Mom 2.0


It took approximately two weeks of quarantine for me to turn into my mother.

It started simply enough — me staring at my living room wall and deciding I had never really liked the color. And down the rabbit hole I went.

I was brought back to when I was 12, and a friend commented that my mom always had a home improvement project (or three) going at the same time. On any given day, a floor could be torn up, cabinets could be refaced, the kitchen sink could be moved to the other side of the room. She never hired a handyman, simply relying on the help of good-natured friends and relatives, and teaching herself the rest along the way.

And now I get it. My mom was a stay-at-home mom in the 80s and 90s. She spent a good deal of time at home, envisioning what she really wanted. Steadfast and determined, when she had a vision, nothing stopped her.

So, two weeks into quarantine and nowhere to go, I slowly became more like my mom. I didn’t realize it at first. That is, until the day I stood at the door, paint speckled in my messy ponytail, waving at the delivery guy with a drill in my hand while calling out my thanks for the cabinet refinishing stain he had just dropped off.

There she was. Mom 2.0.

Since that day, my kids have helped me paint walls, balanced the bottom of my ladder as I painted a 12-foot ceiling, watched me stain baseboards, and guided me as I cut down a tree in our backyard.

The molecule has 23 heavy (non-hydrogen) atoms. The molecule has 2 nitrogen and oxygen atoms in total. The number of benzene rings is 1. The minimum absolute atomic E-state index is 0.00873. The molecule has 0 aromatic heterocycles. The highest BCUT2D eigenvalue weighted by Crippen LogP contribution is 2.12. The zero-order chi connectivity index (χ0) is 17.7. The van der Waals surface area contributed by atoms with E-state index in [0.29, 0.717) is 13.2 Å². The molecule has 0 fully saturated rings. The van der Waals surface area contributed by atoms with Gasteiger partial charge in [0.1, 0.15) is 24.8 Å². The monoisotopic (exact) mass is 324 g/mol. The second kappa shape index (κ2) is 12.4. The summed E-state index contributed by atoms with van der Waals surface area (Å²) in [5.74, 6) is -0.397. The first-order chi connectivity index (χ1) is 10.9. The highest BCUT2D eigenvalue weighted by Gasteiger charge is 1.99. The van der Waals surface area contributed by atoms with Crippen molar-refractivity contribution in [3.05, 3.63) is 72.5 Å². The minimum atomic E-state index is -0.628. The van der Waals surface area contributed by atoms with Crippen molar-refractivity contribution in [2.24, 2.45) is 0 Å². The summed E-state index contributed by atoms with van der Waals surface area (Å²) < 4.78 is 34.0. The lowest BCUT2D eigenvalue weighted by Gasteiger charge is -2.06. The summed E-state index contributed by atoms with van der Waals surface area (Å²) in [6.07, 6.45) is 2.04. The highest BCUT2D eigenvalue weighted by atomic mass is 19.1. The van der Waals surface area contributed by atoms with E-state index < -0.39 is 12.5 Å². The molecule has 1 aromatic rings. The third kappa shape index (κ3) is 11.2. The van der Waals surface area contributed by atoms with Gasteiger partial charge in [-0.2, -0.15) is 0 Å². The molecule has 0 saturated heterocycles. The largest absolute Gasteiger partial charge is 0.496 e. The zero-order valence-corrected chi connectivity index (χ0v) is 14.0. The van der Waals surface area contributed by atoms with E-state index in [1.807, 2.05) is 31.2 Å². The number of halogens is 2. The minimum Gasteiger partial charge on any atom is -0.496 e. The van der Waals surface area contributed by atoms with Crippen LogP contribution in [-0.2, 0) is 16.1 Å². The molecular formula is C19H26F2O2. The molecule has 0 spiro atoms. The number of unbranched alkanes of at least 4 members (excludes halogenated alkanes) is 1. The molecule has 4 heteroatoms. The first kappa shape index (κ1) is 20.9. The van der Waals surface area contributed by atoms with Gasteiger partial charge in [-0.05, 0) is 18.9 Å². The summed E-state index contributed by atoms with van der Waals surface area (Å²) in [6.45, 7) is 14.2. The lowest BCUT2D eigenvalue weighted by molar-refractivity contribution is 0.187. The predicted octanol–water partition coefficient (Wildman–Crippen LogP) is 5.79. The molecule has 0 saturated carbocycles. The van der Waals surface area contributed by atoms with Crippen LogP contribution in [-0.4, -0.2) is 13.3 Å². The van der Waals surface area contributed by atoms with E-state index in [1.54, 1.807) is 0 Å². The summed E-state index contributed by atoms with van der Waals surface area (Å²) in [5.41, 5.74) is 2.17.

I hope that someday, when they remember this time in their lives, they will tell their own kids about the neverending projects in our house. And I hope they attribute it to inspiration from their grandma.

My mom’s house is beautiful. It is everything she dreamed of. And when her dreams change, she simply picks up a paintbrush or a saw and starts creating a new dream.

I am proud to be her daughter.

I miss you, Mom. I can’t wait for you to see what you have inspired in person.

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Deanna Greenstein
Deanna is a mom of five (yes, five) children, who lives in Brockton with her small circus of kids, her husband, their dog Penny, and a few cats. Her life is loud, energetic, mostly fun, often gross (did she mention four of those kids are boys?), and she wouldn't have it any other way. In between carting kids to school, baseball, gymnastics, guitar, dance, track and field and every other kid activity known to mankind, she works as a school bus driver for the city of Brockton, and is the Director of Religious Education at the Unity Church of North Easton, a Unitarian Universalist congregation. Deanna also holds degrees in Elementary Physical Education and Dance Education, which she plans to put back into use one day. At parties, Deanna can often be found hanging out with family pets. She follows her children around with a camera like the paparazzi, is pretty sure that 97% of her blood stream is made of coffee, and her laundry is never done. You can also find her blogging at